[OpenWrt-Devel] [ANN] MicroPython - well-known scripting language, unbloated

Paul Sokolovsky pmiscml at gmail.com
Mon Jul 14 17:30:15 EDT 2014


On Mon, 14 Jul 2014 22:16:03 +0200
Jo-Philipp Wich <jow at openwrt.org> wrote:

> Hi.
> > Yes, I heard from other replies, that's good news, hope it will be
> > ready for prime time soon.
> > 
> > Still, it would be nice to have good unbloated language for rapid
> > app development in constrained environments, like most routers on
> > which OpenWRT runs. I made initial proof of concept web
> > microframework for MicroPython
> > (https://github.com/pfalcon/picoweb), and a trivial webapp can run
> > within 64K heap.
> I welcome your effort but that project on github is just a glorified
> echo server as it stands now. You can easily do that with Lua too.

Sure, you can easily (or so) do it in any language ;-).

> I'd be interested in the performance once you implemented a proper
> template engine/parser, a proper gettext like translation system,
> wrapper libraries for POSIX functions, bindings to libuci and ubus,
> plugin mechanisms and all the other little bits that make up the
> current LuCI release.
> Don't get me wrong, but years ago when LuCI was started it was also
> lean, fast and tiny. I somehow doubt that a smaller python interpreter
> is going to solve the inherent bloat issues.

I understand this problem. Actually, part of my motivation for working
on MicroPython is research interest in whether all roads lead to bloat
or people just give up somewhere ;-). I understand that in the end it
may end up the same bloat as many other projects. I understand another
risk too - that trying to perfectalize each small bit of efficiency may
lead to small overall progress and project grind to a halt. My personal
quest for usable unbloated scripting language is governed by awareness
of these risks, and trying to avoid them ;-). (To clarify, I'm not an
author of MicroPython, just a regular contributor - and that's part of
the plan btw, I know that I don't have resources to carry out such
project on my own, so smartly don't do that).

> a) You either start using python libraries which aren't exactly tiny
> by nature either and highly interdependant
> b) You start writing your own library ecosystem at which point you're
> in the same obscureness niche as Lua

Yeah, so again, smartly both approaches are followed. That's why I gave
up Squirrel - it doesn't have decent standard library. That means that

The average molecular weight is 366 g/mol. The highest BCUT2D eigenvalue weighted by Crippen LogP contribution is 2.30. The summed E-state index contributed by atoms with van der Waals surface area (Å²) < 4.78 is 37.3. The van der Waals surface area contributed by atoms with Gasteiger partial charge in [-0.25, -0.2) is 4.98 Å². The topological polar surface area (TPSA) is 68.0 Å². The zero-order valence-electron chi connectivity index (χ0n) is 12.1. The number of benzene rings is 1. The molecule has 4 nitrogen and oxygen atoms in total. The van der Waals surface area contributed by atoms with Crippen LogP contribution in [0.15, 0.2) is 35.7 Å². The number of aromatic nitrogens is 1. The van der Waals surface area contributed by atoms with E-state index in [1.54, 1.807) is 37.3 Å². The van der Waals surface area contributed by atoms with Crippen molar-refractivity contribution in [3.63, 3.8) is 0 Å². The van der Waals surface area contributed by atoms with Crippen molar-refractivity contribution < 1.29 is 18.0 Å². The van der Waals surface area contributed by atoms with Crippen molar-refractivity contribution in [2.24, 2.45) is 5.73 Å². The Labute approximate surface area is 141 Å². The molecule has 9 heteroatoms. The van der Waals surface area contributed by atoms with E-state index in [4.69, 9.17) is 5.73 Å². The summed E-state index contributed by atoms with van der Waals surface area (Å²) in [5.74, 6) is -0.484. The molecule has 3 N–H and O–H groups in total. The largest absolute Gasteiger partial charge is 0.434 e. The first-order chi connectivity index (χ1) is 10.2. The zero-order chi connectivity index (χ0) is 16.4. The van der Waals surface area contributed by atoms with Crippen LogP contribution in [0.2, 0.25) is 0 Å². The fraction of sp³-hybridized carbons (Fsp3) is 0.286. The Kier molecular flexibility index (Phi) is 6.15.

one have opportunity to design the most perfect standard library - but
one yet needs to do that, and at the end, it will be just yet another
obscurity. Python, on the other hand, has vast and well-known standard
library, with pretty good interface. The implementation can be bloaty,
yeah, but it can be optimized if/when somebody likes.

> Also given the fact that Python 2.x vs. 3.x already fragmented the
> python landscape I'm not sure if introducing yet another not fully
> compatible spin of it is going to make anything better in the long
> run.

Unlike other small Python implementations, MicroPython doesn't have aim
to be a subset, vice versa, it strives to be a complete Python3
implementation. It's just being the optimal implementation has even
higher priority. So, it's currently implements subset of Python3, but
if someone will need some missing feature up to coding it up, it will be
gladly accepted (as long as its configurable, so people who don't need
such feature, won't suffer its bloat). So, MicroPython is going to stay
compatible with Python (well, Python is a mature language with number of
implementations, MicroPython is just one of them, with its
distinctive design goals and requirements).

I don't want to have a long thread here discussing
non-technical sides of MicroPython (that's surely an offtopic), just
hope that answers above clarify that there's some paradigm behind the
project. One thing is clear - if more people won't use it, and
contribute to it, it won't make it. I hope that MicroPython may be of
interest (at least in FYI sense) to OpenWRT users/developers, that's
why I posted about it, and if someone will like it - the better ;-).

> ~ Jow

Best regards,
 Paul                          mailto:pmiscml at gmail.com
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